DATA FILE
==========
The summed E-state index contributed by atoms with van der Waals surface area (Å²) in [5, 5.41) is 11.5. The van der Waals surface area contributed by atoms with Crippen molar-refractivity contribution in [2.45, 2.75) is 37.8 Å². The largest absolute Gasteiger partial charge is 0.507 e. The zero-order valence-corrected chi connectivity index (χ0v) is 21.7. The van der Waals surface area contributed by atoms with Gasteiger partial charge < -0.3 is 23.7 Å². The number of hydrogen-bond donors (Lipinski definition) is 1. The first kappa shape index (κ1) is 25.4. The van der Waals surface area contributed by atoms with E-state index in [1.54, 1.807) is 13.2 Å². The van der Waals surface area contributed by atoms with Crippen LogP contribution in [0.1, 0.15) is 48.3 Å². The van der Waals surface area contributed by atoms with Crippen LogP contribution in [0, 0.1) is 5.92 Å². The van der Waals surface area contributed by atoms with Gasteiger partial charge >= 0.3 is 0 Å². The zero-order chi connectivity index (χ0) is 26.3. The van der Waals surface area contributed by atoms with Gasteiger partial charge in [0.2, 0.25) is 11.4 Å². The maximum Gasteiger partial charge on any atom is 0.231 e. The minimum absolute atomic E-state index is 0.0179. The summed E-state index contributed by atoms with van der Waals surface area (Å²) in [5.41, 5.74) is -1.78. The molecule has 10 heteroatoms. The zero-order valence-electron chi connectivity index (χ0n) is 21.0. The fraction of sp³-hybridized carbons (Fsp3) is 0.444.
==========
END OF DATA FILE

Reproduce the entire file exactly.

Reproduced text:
The summed E-state index contributed by atoms with van der Waals surface area (Å²) in [5, 5.41) is 11.5. The van der Waals surface area contributed by atoms with Crippen molar-refractivity contribution in [2.45, 2.75) is 37.8 Å². The largest absolute Gasteiger partial charge is 0.507 e. The zero-order valence-corrected chi connectivity index (χ0v) is 21.7. The van der Waals surface area contributed by atoms with Gasteiger partial charge < -0.3 is 23.7 Å². The number of hydrogen-bond donors (Lipinski definition) is 1. The first kappa shape index (κ1) is 25.4. The van der Waals surface area contributed by atoms with E-state index in [1.54, 1.807) is 13.2 Å². The van der Waals surface area contributed by atoms with Crippen LogP contribution in [0.1, 0.15) is 48.3 Å². The van der Waals surface area contributed by atoms with Crippen LogP contribution in [0, 0.1) is 5.92 Å². The van der Waals surface area contributed by atoms with Gasteiger partial charge >= 0.3 is 0 Å². The zero-order chi connectivity index (χ0) is 26.3. The van der Waals surface area contributed by atoms with Gasteiger partial charge in [0.2, 0.25) is 11.4 Å². The maximum Gasteiger partial charge on any atom is 0.231 e. The minimum absolute atomic E-state index is 0.0179. The summed E-state index contributed by atoms with van der Waals surface area (Å²) in [5.41, 5.74) is -1.78. The molecule has 10 heteroatoms. The zero-order valence-electron chi connectivity index (χ0n) is 21.0. The fraction of sp³-hybridized carbons (Fsp3) is 0.444.